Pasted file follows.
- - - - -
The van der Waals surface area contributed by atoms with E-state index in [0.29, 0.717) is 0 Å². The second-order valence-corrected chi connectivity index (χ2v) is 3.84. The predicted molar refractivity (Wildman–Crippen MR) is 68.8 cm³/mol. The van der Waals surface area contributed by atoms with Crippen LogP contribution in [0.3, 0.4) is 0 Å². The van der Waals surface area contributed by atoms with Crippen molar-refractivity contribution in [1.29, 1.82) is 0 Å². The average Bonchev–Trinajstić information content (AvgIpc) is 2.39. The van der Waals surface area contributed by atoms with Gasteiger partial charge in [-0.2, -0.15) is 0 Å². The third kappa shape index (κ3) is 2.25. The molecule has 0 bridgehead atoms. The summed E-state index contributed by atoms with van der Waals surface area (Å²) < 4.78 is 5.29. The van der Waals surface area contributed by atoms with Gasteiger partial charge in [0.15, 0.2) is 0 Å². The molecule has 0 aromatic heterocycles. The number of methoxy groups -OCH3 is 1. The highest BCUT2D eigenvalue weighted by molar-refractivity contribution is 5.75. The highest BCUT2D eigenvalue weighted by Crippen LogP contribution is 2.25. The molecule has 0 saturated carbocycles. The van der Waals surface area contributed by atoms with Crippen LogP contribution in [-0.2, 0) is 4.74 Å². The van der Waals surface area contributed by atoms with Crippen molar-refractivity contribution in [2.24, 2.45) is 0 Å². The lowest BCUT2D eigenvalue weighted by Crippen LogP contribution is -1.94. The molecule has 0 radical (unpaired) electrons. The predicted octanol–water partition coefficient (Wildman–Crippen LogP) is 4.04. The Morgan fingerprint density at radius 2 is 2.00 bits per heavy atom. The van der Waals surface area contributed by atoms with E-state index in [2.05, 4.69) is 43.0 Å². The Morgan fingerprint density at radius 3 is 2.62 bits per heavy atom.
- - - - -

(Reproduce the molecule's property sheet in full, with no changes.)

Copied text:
The van der Waals surface area contributed by atoms with E-state index in [0.29, 0.717) is 0 Å². The second-order valence-corrected chi connectivity index (χ2v) is 3.84. The predicted molar refractivity (Wildman–Crippen MR) is 68.8 cm³/mol. The van der Waals surface area contributed by atoms with Crippen LogP contribution in [0.3, 0.4) is 0 Å². The van der Waals surface area contributed by atoms with Crippen molar-refractivity contribution in [1.29, 1.82) is 0 Å². The average Bonchev–Trinajstić information content (AvgIpc) is 2.39. The van der Waals surface area contributed by atoms with Gasteiger partial charge in [-0.2, -0.15) is 0 Å². The third kappa shape index (κ3) is 2.25. The molecule has 0 bridgehead atoms. The summed E-state index contributed by atoms with van der Waals surface area (Å²) < 4.78 is 5.29. The van der Waals surface area contributed by atoms with Gasteiger partial charge in [0.15, 0.2) is 0 Å². The molecule has 0 aromatic heterocycles. The number of methoxy groups -OCH3 is 1. The highest BCUT2D eigenvalue weighted by molar-refractivity contribution is 5.75. The highest BCUT2D eigenvalue weighted by Crippen LogP contribution is 2.25. The molecule has 0 saturated carbocycles. The van der Waals surface area contributed by atoms with Crippen LogP contribution in [-0.2, 0) is 4.74 Å². The van der Waals surface area contributed by atoms with Crippen molar-refractivity contribution in [2.24, 2.45) is 0 Å². The lowest BCUT2D eigenvalue weighted by Crippen LogP contribution is -1.94. The molecule has 0 radical (unpaired) electrons. The predicted octanol–water partition coefficient (Wildman–Crippen LogP) is 4.04. The Morgan fingerprint density at radius 2 is 2.00 bits per heavy atom. The van der Waals surface area contributed by atoms with E-state index in [2.05, 4.69) is 43.0 Å². The Morgan fingerprint density at radius 3 is 2.62 bits per heavy atom.